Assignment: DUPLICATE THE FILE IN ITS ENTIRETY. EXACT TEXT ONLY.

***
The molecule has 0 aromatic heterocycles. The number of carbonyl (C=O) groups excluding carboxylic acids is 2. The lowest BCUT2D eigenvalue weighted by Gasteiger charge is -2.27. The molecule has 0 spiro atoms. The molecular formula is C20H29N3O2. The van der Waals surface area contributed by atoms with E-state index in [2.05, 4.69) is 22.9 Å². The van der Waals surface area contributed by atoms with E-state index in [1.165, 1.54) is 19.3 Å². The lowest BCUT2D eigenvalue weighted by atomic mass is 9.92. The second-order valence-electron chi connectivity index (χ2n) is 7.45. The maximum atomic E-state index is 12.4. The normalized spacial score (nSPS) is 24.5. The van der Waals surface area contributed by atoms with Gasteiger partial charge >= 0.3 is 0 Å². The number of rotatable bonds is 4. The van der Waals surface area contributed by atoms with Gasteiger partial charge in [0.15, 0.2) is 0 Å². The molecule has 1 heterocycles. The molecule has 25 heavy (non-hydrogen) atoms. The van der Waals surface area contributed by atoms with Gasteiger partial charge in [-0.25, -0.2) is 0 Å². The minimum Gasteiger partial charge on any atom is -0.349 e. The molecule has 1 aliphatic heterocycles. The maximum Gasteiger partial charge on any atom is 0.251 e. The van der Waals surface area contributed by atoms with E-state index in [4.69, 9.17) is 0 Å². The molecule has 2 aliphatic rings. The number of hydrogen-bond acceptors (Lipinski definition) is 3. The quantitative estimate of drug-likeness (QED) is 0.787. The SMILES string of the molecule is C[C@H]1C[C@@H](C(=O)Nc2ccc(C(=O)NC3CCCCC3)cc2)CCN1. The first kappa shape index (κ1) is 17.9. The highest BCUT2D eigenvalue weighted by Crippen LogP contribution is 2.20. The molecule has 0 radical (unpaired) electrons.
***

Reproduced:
The molecule has 0 aromatic heterocycles. The number of carbonyl (C=O) groups excluding carboxylic acids is 2. The lowest BCUT2D eigenvalue weighted by Gasteiger charge is -2.27. The molecule has 0 spiro atoms. The molecular formula is C20H29N3O2. The van der Waals surface area contributed by atoms with E-state index in [2.05, 4.69) is 22.9 Å². The van der Waals surface area contributed by atoms with E-state index in [1.165, 1.54) is 19.3 Å². The lowest BCUT2D eigenvalue weighted by atomic mass is 9.92. The second-order valence-electron chi connectivity index (χ2n) is 7.45. The maximum atomic E-state index is 12.4. The normalized spacial score (nSPS) is 24.5. The van der Waals surface area contributed by atoms with Gasteiger partial charge >= 0.3 is 0 Å². The number of rotatable bonds is 4. The van der Waals surface area contributed by atoms with Gasteiger partial charge in [0.15, 0.2) is 0 Å². The molecule has 1 heterocycles. The molecule has 25 heavy (non-hydrogen) atoms. The van der Waals surface area contributed by atoms with Gasteiger partial charge in [-0.25, -0.2) is 0 Å². The minimum Gasteiger partial charge on any atom is -0.349 e. The molecule has 1 aliphatic heterocycles. The maximum Gasteiger partial charge on any atom is 0.251 e. The van der Waals surface area contributed by atoms with E-state index in [4.69, 9.17) is 0 Å². The molecule has 2 aliphatic rings. The number of hydrogen-bond acceptors (Lipinski definition) is 3. The quantitative estimate of drug-likeness (QED) is 0.787. The SMILES string of the molecule is C[C@H]1C[C@@H](C(=O)Nc2ccc(C(=O)NC3CCCCC3)cc2)CCN1. The first kappa shape index (κ1) is 17.9. The highest BCUT2D eigenvalue weighted by Crippen LogP contribution is 2.20. The molecule has 0 radical (unpaired) electrons.